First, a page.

He discovered, among other things, that these teens:
- learn to use their tone of voice, their words, their silence to manipulate.
- learn how to threaten with what will hurt or frighten others the most.
- become nearly constantly defensive and therefore lose their childhood ability to empathize.
- become bitter, cynical and sarcastic.
- learn how to verbally attack; they learn hurtful phrases and quickly recall and apply them.
- learn how to lay guilt trips.
"What is most sad to me is that all these teens I work with feel alone, unloved and unwanted," writes Hein. "They are desperate to feel connected, cared about, understood, loved and wanted. They often hate themselves, so they look for love in relationships. But they don't have the necessary ingredients to make a relationship work. They don't have the needed self-love or even self-acceptance. They don't have the relationship skills or communication skills. These things are not taught in schools and all they see are dysfunctional models at home.
"It is a vicious cycle. Their high level of innate EI has given them an ability to both feel emotional pain and to hurt others emotionally.... Because emotionally intelligent people are sensitive, they are easily hurt. They are also insecure from years of feeling disapproved of, disappointing, threatened, afraid, unworthy, inadequate, guilty, etc. Because of this insecurity, they take everything personally and are easily put on the defensive. Or they may go on the attack.
"I believe emotionally intelligent people from emotionally abusive and neglectful homes can become some of the most hurtful, manipulative, greedy, controlling, arrogant people in society... This is what I would call the dark side of emotional intelligence. It is something that could be prevented if parents, first, and teachers, second, were more emotionally competent.
"I make a distinction here between emotionally intelligent and emotionally competent. A parent does not have to be especially emotionally intelligent to stop invalidating their children and teens. A parent does not have to be an emotional genius to develop some basic listening skills" (read the article in its entirety here).
I've observed that people who routinely jump through the hoops of these sensitive souls become themselves edgy, irascible and neurotic; it can easily become a vicious cycle -- if you let it. I think if you have been caught in such a cycle, you can, indeed must, consciously, actively end it with you -- not let it infect your kids, and poison another generation.
I'd written a somewhat related post almost a year ago, based on a wonderful sermon series by Pastor Andy Stanley. It was about the importance of mutual submission in a family, something I don't think is possible if one is continually subjugating others to one's high-strung sensitivities and emotional needs. "Do you know what makes for great family?" he said, "Really happy family? It's families who have said, 'I'm willing to leverage all of me, for an us'. The only reason you don't is because you're selfish. Which means, you're not willing to loan yourself fully to the equation. Which means you will never be happy with your family, ever.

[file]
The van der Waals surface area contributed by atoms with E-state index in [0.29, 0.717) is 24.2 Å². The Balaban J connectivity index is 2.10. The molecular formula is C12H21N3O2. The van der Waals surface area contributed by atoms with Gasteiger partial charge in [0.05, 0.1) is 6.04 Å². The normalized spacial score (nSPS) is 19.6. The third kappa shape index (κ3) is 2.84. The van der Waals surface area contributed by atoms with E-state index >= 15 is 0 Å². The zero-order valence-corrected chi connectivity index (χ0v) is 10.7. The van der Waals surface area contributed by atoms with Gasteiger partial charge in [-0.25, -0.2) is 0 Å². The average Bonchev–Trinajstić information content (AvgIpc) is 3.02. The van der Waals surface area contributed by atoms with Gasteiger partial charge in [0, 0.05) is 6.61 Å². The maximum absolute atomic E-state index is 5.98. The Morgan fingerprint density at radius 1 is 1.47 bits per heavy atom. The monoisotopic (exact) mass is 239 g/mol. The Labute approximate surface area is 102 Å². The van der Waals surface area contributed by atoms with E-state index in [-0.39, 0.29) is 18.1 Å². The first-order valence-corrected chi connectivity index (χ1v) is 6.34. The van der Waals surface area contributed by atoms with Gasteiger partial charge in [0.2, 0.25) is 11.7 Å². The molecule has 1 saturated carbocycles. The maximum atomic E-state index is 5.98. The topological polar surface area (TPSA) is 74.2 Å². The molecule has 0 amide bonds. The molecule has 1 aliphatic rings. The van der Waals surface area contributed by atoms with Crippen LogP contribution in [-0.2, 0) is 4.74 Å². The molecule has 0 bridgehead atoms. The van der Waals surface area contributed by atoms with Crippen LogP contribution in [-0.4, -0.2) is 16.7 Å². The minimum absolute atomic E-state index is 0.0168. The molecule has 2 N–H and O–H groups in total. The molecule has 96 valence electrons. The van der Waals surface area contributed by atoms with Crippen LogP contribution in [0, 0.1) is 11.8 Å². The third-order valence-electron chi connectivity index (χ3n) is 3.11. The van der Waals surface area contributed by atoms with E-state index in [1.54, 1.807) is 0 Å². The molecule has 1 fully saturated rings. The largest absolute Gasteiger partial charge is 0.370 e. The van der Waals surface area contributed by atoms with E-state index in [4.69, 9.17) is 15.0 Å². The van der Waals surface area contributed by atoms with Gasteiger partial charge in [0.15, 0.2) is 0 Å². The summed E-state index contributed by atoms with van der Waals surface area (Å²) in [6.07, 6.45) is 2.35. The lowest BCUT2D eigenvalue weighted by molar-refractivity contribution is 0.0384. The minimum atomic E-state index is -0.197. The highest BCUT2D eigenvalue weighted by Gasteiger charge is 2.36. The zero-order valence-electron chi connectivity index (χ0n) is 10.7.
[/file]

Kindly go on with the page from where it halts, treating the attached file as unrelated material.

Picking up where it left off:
"Because your whole approach to family will be, 'If I can just get everybody to do what I want them to do, I'll be happy'. No, you won't be happy. You'll be large and in-charge; you will never, ever be happy or satisfied.
"Men, some of your wives can't get you to lean in. They're afraid to ask you anything. And they have no choice but to live their lives orbiting around your big ol' self... because you're more 'important'. And so they lean in and lean in until they fall over... And your kids lean in and lean in... because everybody's got to make Dad happy, and guess what -- everybody does everything they can to make you happy, and I know you -- you're still not happy!
"Because you don't get happy by controlling the people around you... The more power you have, the better servant you should be" (extracted from parts 1 and 2 of Future Family, by Pastor Andy Stanley).
So, going back to my mother-in-law -- while one certainly wouldn't describe her as being high on the EI front, I think there certainly is real merit to being her brand of insensitive (not the idiot clown type, mind!) -- her sanguinity has meant that she leads a largely peaceful, cheerful life, being on amicable, almost carefree, terms with just about everyone. Of course, there are times when that sort of "insensitivity" makes for some pretty silly, foolish, even thoughtless, words or behaviour, but they are surely more bearable than the intolerant, demanding, acrimonious spirit of the other.
In my walk with God, all this has come to mean even more to me than before. Most of us know the "love chapter" in the Bible -- it is surely one of the apostle Paul's more inspired pieces of writing. How true it is that love "does not insist on its own rights or its own way, for it is not self-seeking; it is not touchy or fretful or resentful; it takes no account of the evil done to it [it pays no attention to a suffered wrong]... Love bears up under anything and everything that comes, is ever ready to believe the best of every person, its hopes are fadeless under all circumstances, and it endures everything [without weakening] (1 Cor 5-7).
Where are you on the sensitivity spectrum?